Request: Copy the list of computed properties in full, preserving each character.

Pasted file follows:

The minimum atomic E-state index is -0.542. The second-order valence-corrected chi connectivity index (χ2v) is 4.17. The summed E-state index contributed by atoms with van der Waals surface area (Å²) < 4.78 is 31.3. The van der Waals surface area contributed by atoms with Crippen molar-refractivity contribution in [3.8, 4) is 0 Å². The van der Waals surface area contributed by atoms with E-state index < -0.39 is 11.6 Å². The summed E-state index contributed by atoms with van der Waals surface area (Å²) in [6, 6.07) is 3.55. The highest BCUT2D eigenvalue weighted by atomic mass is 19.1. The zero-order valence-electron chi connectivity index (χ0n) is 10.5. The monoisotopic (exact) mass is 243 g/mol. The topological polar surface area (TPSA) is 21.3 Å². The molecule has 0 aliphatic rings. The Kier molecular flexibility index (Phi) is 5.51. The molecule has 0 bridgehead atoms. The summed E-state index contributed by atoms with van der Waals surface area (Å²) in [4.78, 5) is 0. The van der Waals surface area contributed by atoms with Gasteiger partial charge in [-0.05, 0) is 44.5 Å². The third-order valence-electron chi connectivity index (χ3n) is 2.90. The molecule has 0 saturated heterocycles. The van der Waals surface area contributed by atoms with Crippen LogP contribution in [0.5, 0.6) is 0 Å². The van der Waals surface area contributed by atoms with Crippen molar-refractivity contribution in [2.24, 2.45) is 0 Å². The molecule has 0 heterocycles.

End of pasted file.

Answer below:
The minimum atomic E-state index is -0.542. The second-order valence-corrected chi connectivity index (χ2v) is 4.17. The summed E-state index contributed by atoms with van der Waals surface area (Å²) < 4.78 is 31.3. The van der Waals surface area contributed by atoms with Crippen molar-refractivity contribution in [3.8, 4) is 0 Å². The van der Waals surface area contributed by atoms with E-state index < -0.39 is 11.6 Å². The summed E-state index contributed by atoms with van der Waals surface area (Å²) in [6, 6.07) is 3.55. The highest BCUT2D eigenvalue weighted by atomic mass is 19.1. The zero-order valence-electron chi connectivity index (χ0n) is 10.5. The monoisotopic (exact) mass is 243 g/mol. The topological polar surface area (TPSA) is 21.3 Å². The molecule has 0 aliphatic rings. The Kier molecular flexibility index (Phi) is 5.51. The molecule has 0 bridgehead atoms. The summed E-state index contributed by atoms with van der Waals surface area (Å²) in [4.78, 5) is 0. The van der Waals surface area contributed by atoms with Gasteiger partial charge in [-0.05, 0) is 44.5 Å². The third-order valence-electron chi connectivity index (χ3n) is 2.90. The molecule has 0 saturated heterocycles. The van der Waals surface area contributed by atoms with Crippen LogP contribution in [0.5, 0.6) is 0 Å². The van der Waals surface area contributed by atoms with Crippen molar-refractivity contribution in [2.24, 2.45) is 0 Å². The molecule has 0 heterocycles.